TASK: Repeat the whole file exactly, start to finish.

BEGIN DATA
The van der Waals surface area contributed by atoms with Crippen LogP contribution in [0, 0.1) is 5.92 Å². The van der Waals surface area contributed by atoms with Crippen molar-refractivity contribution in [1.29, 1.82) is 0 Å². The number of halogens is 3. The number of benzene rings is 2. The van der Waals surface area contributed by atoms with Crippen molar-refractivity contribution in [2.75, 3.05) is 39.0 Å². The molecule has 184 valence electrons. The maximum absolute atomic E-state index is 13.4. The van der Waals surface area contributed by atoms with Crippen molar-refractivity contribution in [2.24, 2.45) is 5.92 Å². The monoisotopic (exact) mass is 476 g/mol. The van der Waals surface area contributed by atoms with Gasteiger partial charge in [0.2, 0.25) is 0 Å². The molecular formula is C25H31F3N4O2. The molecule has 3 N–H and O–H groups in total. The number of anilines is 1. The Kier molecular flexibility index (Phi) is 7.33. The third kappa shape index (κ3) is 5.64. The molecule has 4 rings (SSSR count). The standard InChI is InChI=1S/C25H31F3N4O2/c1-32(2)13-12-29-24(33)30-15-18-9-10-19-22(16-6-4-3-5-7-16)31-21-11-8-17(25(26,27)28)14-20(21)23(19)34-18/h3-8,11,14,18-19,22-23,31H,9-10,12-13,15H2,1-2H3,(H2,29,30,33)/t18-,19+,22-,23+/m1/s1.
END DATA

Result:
The van der Waals surface area contributed by atoms with Crippen LogP contribution in [0, 0.1) is 5.92 Å². The van der Waals surface area contributed by atoms with Crippen molar-refractivity contribution in [1.29, 1.82) is 0 Å². The number of halogens is 3. The number of benzene rings is 2. The van der Waals surface area contributed by atoms with Crippen molar-refractivity contribution in [2.75, 3.05) is 39.0 Å². The molecule has 184 valence electrons. The maximum absolute atomic E-state index is 13.4. The van der Waals surface area contributed by atoms with Crippen molar-refractivity contribution in [2.24, 2.45) is 5.92 Å². The monoisotopic (exact) mass is 476 g/mol. The van der Waals surface area contributed by atoms with Gasteiger partial charge in [0.2, 0.25) is 0 Å². The molecular formula is C25H31F3N4O2. The molecule has 3 N–H and O–H groups in total. The number of anilines is 1. The Kier molecular flexibility index (Phi) is 7.33. The third kappa shape index (κ3) is 5.64. The molecule has 4 rings (SSSR count). The standard InChI is InChI=1S/C25H31F3N4O2/c1-32(2)13-12-29-24(33)30-15-18-9-10-19-22(16-6-4-3-5-7-16)31-21-11-8-17(25(26,27)28)14-20(21)23(19)34-18/h3-8,11,14,18-19,22-23,31H,9-10,12-13,15H2,1-2H3,(H2,29,30,33)/t18-,19+,22-,23+/m1/s1.